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Monday Night Owls - 5 September 2016 - Secret Language of Flight Attendants

NatashaTNatashaT Posts: 1,045 Teacher
We read about the meaning of the words and phrases that flight attendants use during flights:


Vocabulary Top 10:

lever - a bar or rod that is used to operate or adjust something on a machine, vehicle, device, etc.

stow - to put (something that is not being used) in a place where it is available, where it can be kept safely

sill - a piece of wood, metal, or stone at the bottom of a door frame or a window frame

latch - a device that holds a door, gate, or window closed and that consists of a bar that falls into a holder when it is closed and that is lifted when it is open

galley - the kitchen of a ship or airplane

cohort - a friend or companion; a group of people with something in common

flustered - upset or nervous

tedious - boring and too slow or long

groan - to make a deep sound because of pain or some strong emotion (such as grief or disappointment); to complain about something

choppy - rough with small waves; marked by sudden stops and starts : not connected smoothly

Have you ever heard any of these phrases during a flight? Have you ever been in any of the situations mentioned in the article?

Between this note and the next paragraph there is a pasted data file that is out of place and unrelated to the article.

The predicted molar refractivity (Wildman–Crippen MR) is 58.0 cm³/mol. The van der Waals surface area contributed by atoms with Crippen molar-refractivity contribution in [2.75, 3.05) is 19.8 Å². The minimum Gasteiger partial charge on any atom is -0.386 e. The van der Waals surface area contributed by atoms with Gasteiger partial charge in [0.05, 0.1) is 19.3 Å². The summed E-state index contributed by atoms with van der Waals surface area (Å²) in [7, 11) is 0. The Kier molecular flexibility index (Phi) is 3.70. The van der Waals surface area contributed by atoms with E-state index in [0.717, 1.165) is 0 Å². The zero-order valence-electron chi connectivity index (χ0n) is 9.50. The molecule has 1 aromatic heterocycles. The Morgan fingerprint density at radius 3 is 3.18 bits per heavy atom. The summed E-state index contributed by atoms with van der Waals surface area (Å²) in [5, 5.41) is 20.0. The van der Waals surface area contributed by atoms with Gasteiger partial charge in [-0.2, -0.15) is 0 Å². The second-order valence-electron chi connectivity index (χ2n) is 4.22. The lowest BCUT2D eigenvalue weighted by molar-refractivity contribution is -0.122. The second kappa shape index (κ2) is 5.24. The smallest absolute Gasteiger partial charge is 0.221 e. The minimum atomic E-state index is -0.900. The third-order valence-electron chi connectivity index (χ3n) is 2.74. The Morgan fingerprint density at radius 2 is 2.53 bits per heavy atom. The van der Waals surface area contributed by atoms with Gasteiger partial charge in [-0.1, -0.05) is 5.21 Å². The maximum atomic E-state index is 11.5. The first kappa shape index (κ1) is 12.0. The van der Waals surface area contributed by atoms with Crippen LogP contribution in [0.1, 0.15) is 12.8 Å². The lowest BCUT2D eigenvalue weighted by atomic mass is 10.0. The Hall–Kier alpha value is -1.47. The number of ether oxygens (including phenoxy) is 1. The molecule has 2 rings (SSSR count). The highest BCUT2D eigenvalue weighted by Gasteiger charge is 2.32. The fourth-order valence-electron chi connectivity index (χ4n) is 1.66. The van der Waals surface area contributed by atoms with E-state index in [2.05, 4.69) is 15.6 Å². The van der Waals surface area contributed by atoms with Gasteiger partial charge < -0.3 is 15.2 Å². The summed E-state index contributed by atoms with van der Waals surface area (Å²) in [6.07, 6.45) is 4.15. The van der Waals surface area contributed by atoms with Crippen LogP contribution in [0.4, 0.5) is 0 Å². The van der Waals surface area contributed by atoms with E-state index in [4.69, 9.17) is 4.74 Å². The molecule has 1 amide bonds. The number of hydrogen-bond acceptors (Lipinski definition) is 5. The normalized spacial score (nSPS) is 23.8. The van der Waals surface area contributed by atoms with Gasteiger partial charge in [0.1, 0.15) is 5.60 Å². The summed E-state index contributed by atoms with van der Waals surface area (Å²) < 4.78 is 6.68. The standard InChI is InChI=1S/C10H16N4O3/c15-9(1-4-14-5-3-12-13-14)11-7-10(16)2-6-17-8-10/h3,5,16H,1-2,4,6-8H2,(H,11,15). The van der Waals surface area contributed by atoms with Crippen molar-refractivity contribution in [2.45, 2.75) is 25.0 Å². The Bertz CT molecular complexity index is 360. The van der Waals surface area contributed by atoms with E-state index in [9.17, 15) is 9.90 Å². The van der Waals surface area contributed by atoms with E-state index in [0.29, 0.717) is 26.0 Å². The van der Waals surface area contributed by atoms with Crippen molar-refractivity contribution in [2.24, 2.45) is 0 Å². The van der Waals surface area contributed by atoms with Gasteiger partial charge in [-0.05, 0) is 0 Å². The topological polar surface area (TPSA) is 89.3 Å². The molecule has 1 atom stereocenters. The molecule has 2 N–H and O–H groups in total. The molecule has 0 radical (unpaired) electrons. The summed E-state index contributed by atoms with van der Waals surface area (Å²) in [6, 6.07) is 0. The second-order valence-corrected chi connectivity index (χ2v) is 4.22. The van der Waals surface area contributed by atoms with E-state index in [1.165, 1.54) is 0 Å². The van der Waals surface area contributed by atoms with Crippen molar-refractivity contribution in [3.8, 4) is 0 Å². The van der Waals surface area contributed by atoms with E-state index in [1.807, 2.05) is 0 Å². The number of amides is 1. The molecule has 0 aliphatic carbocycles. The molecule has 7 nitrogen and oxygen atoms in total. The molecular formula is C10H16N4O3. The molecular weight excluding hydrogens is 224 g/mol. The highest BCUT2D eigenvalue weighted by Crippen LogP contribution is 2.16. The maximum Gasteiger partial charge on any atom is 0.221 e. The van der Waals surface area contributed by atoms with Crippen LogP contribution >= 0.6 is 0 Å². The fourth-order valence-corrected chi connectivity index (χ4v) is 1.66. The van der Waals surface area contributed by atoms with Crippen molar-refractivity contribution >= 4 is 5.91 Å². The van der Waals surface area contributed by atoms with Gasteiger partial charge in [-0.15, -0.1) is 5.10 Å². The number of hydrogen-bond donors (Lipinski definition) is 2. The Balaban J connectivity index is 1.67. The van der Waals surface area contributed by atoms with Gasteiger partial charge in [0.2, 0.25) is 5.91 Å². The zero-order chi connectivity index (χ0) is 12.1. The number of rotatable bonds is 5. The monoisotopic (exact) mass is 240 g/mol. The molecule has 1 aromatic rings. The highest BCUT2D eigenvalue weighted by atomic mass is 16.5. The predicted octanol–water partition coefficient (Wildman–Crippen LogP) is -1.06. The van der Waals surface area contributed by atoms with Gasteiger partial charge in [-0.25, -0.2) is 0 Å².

• MonikMonik Posts: 1,001 ✭✭✭✭
    This article was interesting. We looked over the flight attendants' jargon. I can't compare these expressions to what I usually hear in a domestic flight. But I promise, I'll pay attention to when I take an international flight ;)
  • Just-LearnJust-Learn Posts: 493 ✭✭✭✭
    I think after this session, me too going to focus more on what is being said on a plane! and it would be nice if I hear the same jargons we read about them here.

    Anyhow, at my first coming trip I don't know when, hopefully on my next birthday ;) " stole it from @Shiny03 ", I'll share with you what I hear and of course if I get any cakes or songs :o
  • Shiny03Shiny03 Posts: 2,878 ✭✭✭✭✭
    It's overwhelming to learn secret language or jargon at first, but at the realization that if I know some of them,
    it helps me understand movies, TV dramas and novels better.

    Here are some interesting jargon I found on the internet.
    1. I need a script in order to pick up the medicine. (medical jargon for "prescription")
    2. I need a nurse to room 12 stat. (medical jargon for "in a hurry")
    3. Your objection is overruled. (legal jargon)
    4. We need to take data points to determine if there has been a response to the intervention. (educational jargon)
    5. The suspect is headed west on Route 10. All available units, respond. (police jargon)

  • Shiny03Shiny03 Posts: 2,878 ✭✭✭✭✭
    @Just-Learn LOL How about both of us flying across the Atlantic Ocean on our birthday to see what would happen?
This discussion has been closed.